REDWOOD CITY, Calif., March 4, 2013 /PRNewswire/ -- AcelRx Pharmaceuticals, Inc. (Nasdaq: ACRX), a specialty pharmaceutical company focused on the development and commercialization of innovative therapies for the treatment of acute and breakthrough pain, today announced top-line data results demonstrating that the first of two pivotal placebo-controlled Phase 3 studies for its investigational sublingual Sufentanil NanoTab PCA (patient-controlled analgesia) System met its primary endpoint. Adverse events reported in the study were generally mild or moderate in nature and similar in both placebo and treatment groups.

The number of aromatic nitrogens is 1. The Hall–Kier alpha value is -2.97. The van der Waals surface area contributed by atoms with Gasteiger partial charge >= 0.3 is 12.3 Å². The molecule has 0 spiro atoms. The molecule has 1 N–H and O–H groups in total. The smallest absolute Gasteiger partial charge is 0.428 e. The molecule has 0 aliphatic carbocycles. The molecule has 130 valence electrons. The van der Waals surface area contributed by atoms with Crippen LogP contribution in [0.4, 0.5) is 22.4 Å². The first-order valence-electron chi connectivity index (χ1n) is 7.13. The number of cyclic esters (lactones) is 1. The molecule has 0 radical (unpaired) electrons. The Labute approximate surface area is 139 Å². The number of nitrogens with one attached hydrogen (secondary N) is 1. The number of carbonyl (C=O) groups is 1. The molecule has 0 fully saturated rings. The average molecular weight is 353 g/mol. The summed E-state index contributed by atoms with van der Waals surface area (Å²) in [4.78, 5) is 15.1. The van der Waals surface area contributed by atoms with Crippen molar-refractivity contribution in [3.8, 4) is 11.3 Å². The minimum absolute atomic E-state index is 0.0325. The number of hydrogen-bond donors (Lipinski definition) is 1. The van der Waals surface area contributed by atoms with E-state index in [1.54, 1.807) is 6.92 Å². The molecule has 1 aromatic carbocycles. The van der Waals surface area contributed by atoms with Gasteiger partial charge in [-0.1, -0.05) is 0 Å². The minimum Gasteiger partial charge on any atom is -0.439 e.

The primary endpoint evaluated pain intensity over the 48-hour study period compared to baseline, or Summed Pain Intensity Difference (SPID-48), in patients following major open abdominal surgery. Results demonstrated that patients receiving sufentanil NanoTabs realized a significantly greater SPID-48 during the study period than placebo-treated patients (p=0.001). Secondary endpoint data also showed that 24 hours and 72 hours after first dose, SPID was significantly greater in the sufentanil-treated patients than in the placebo-treated patients (p<0.001 and p=0.004 respectively)."These favorable results enable AcelRx to continue moving forward towards submission of a New Drug Application (NDA) for the Sufentanil NanoTab PCA System in the third quarter of this year," said Richard King, president and CEO of AcelRx. "In the weeks ahead, our team will work with the FDA to complete a pre-NDA meeting in support of this goal." Phase 3 Study ResultsUtilizing a randomized, double-blind, placebo-controlled design, this pivotal Phase 3 study enrolled 178 adult patients at 13 U.S. sites for the treatment of acute post-operative pain immediately following major abdominal surgery. Patients were treated for post-operative pain for a minimum of 48 hours, and up to 72 hours. Patients were randomized 2:1, with 119 patients randomized to sufentanil and 59 to placebo treatment. Both treatments were delivered by the patient, as needed, using the NanoTab System with a 20-minute lock-out period. Patients in both groups could receive up to 2 mg morphine intravenously per hour as a rescue medication, the primary purpose of this rescue medication being to provide placebo-treated patients access to pain medication to enable them to stay in the study as long as possible. Pre-rescue pain scores were imputed to minimize the impact of this rescue opioid on efficacy evaluations. Eighty, or 70.2% of the sufentanil NanoTab-treated patients completed the 48-hour study period, compared to 30 (51.7%) placebo-treated patients. Reasons for drop-out in the sufentanil- and placebo-treated groups were adverse events (5.3% and 6.9% respectively), lack of efficacy (16.7% and 31.0% respectively) and other (7.9% and 10.3% respectively). The primary endpoint measure, SPID-48, was 105.6 for sufentanil-treated patients and 55.6 for placebo-treated patients (p=0.001).
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